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RE: "Stroker" Motor

To: "Ronak, TP (Timothy)" <Timothy.P.Ronak@akzo-nobel.com>;,
Subject: RE: "Stroker" Motor
From: Bob Palmer <rpalmer@ames.ucsd.edu>
Date: Wed, 29 Mar 2000 14:08:09 -0800

Let's see, 485 ft-lbs @ 6200 rpm, that's 573 HP! Was this where you got 
peak torque or peak HP? (Peak HP I assume.) Was that a 350 cu in engine?

I should correct a misunderstanding regarding conclusion #5, which I should 
have anticipated. The area referred to is the integrated torque over one 
full cycle, i.e., two rotations of the engine. Changing rod length changes 
the shape of the curve because of the different rod/crank angles, but the 
integral remains constant. This neglects frictional effects, which of 
course are greater with the short rods. You talk about running your engine 
between 5,500 and 7,400 rpm and maximizing the area under the torque curve.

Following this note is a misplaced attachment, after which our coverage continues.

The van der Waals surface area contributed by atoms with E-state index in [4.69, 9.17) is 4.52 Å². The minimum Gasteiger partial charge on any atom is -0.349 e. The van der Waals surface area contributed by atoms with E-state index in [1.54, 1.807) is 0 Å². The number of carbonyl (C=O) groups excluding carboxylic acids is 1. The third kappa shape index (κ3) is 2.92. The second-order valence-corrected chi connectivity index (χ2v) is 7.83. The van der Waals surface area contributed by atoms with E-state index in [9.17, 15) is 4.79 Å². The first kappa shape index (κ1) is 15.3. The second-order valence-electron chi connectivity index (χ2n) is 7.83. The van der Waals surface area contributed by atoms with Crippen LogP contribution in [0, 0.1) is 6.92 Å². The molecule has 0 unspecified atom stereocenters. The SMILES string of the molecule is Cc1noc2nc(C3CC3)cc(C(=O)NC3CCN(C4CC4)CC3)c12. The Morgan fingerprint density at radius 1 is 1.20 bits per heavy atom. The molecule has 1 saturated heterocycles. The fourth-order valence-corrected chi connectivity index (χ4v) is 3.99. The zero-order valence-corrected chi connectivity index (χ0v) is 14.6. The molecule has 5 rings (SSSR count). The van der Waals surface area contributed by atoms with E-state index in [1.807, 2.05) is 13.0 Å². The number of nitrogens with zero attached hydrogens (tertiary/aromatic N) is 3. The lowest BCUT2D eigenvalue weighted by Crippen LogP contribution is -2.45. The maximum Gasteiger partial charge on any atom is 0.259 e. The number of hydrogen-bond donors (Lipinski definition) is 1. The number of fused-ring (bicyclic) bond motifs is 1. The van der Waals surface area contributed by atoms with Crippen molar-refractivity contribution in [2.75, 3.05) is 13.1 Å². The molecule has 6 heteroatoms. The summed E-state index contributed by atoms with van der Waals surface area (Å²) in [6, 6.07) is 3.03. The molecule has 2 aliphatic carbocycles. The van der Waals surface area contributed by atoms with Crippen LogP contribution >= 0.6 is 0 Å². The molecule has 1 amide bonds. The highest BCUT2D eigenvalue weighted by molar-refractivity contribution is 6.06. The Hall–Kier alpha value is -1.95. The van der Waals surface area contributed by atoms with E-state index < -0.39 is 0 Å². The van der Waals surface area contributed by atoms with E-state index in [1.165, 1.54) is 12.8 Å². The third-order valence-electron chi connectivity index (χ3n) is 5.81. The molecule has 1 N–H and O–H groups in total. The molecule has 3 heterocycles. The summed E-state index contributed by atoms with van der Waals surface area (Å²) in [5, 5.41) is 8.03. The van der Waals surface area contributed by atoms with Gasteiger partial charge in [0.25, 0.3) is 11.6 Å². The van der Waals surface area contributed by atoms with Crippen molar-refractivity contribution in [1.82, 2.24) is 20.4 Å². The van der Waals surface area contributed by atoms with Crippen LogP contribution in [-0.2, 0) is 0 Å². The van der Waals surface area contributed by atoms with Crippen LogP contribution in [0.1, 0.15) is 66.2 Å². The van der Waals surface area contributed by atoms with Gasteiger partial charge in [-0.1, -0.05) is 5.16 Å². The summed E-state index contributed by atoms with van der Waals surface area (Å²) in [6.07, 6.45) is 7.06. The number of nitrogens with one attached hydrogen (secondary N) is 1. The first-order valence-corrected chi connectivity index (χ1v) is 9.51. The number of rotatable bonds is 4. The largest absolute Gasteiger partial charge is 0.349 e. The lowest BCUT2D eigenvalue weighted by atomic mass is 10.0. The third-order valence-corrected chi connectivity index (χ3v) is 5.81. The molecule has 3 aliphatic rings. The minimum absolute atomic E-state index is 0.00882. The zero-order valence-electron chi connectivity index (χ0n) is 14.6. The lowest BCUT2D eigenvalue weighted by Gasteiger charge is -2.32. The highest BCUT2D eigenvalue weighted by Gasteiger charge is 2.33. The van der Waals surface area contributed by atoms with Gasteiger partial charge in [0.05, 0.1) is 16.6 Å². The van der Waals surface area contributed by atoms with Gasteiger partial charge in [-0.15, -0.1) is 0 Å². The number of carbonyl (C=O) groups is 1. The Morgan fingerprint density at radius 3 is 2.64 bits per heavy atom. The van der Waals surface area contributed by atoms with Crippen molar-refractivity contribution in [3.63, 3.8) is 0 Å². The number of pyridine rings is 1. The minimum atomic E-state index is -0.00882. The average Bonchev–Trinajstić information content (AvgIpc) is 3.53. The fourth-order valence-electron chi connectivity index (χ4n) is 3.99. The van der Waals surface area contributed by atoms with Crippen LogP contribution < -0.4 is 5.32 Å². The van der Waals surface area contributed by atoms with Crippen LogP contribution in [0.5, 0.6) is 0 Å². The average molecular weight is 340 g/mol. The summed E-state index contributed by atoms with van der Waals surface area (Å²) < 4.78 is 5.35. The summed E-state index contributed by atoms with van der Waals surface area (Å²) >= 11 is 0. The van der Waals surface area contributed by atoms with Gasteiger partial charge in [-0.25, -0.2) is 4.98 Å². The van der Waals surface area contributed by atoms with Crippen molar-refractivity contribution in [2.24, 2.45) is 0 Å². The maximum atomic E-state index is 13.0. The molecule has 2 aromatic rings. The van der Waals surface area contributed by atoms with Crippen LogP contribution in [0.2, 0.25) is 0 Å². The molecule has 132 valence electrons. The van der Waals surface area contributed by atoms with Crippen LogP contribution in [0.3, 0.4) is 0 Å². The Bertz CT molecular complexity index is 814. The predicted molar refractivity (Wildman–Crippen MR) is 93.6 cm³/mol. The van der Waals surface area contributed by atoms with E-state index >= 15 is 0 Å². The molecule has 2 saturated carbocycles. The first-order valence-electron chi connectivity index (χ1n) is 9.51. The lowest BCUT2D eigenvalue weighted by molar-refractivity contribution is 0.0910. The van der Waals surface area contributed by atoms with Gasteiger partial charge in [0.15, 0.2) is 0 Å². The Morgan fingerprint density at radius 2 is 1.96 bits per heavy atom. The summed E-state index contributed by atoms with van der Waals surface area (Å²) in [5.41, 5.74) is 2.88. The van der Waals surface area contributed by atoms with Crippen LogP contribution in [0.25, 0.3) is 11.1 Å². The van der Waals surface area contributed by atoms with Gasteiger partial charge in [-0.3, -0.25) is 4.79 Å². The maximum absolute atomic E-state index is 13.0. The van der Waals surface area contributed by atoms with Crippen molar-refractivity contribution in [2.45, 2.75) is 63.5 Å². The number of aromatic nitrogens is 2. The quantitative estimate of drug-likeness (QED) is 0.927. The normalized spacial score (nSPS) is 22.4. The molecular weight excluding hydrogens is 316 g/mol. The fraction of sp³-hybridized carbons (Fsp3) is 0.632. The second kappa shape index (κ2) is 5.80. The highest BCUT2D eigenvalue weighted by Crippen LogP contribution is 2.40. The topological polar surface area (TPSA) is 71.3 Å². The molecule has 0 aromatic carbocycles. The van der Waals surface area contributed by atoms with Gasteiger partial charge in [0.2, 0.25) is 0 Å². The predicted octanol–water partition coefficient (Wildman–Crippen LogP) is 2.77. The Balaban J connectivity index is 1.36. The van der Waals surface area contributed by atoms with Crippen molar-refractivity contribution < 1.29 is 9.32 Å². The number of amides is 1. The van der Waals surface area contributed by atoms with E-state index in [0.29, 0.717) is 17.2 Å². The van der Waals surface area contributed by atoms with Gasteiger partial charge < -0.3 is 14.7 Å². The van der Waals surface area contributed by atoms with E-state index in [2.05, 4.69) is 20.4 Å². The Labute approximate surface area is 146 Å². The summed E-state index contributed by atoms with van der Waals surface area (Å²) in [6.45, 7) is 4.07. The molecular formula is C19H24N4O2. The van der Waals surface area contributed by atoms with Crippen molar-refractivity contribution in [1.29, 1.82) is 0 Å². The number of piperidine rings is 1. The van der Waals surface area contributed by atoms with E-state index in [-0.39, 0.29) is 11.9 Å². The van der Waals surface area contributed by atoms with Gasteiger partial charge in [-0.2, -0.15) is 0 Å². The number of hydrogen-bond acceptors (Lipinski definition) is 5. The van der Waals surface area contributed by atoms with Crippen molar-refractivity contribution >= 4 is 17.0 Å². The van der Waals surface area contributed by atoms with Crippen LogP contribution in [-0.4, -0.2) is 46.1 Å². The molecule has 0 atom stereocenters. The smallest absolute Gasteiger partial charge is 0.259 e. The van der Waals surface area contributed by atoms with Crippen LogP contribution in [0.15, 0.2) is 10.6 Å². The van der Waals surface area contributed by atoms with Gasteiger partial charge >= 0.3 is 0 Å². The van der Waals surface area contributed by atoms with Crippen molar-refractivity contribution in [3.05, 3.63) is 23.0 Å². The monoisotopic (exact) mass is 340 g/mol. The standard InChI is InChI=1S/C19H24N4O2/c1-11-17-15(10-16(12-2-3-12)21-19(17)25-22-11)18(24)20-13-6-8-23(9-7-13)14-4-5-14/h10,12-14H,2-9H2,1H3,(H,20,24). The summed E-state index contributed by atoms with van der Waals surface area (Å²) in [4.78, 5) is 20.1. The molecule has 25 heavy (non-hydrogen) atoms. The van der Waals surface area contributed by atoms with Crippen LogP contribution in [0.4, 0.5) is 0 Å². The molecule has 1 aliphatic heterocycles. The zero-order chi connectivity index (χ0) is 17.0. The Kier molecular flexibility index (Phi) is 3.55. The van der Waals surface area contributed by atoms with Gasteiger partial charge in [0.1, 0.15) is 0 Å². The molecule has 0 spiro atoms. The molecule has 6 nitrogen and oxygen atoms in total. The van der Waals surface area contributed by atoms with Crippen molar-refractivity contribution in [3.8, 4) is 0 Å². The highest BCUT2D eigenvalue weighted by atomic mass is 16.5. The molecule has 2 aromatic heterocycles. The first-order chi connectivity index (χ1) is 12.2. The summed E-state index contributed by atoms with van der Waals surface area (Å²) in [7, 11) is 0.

I think what you need to maximize is the area under the horsepower curve. 
Dyno guys like to talk torque, but it's really horsepower that does the 
job. The concept of getting the maximum integrated effect is important though.

I'm not sure what to make of the 1 jet size difference. What we'd really 
like to know is a comparison of the volumetric efficiency. Generally, a 
bigger jet size would suggest better breathing or longer cam duration (but 
the cam's the same in this case).

As far a scientific method, yes we'd have trouble publishing your results 
as is. One thing not to overlook is the repeatability of the dynamometer. 
This can't be taken for granted and, in fact, I understand it's a real 
important issue with professional engine builders to keep their dyno 
accurately calibrated. Of course, they need a lot better than the ca. 8% 
accuracy we're talking about in your case.

OK, back to work now!


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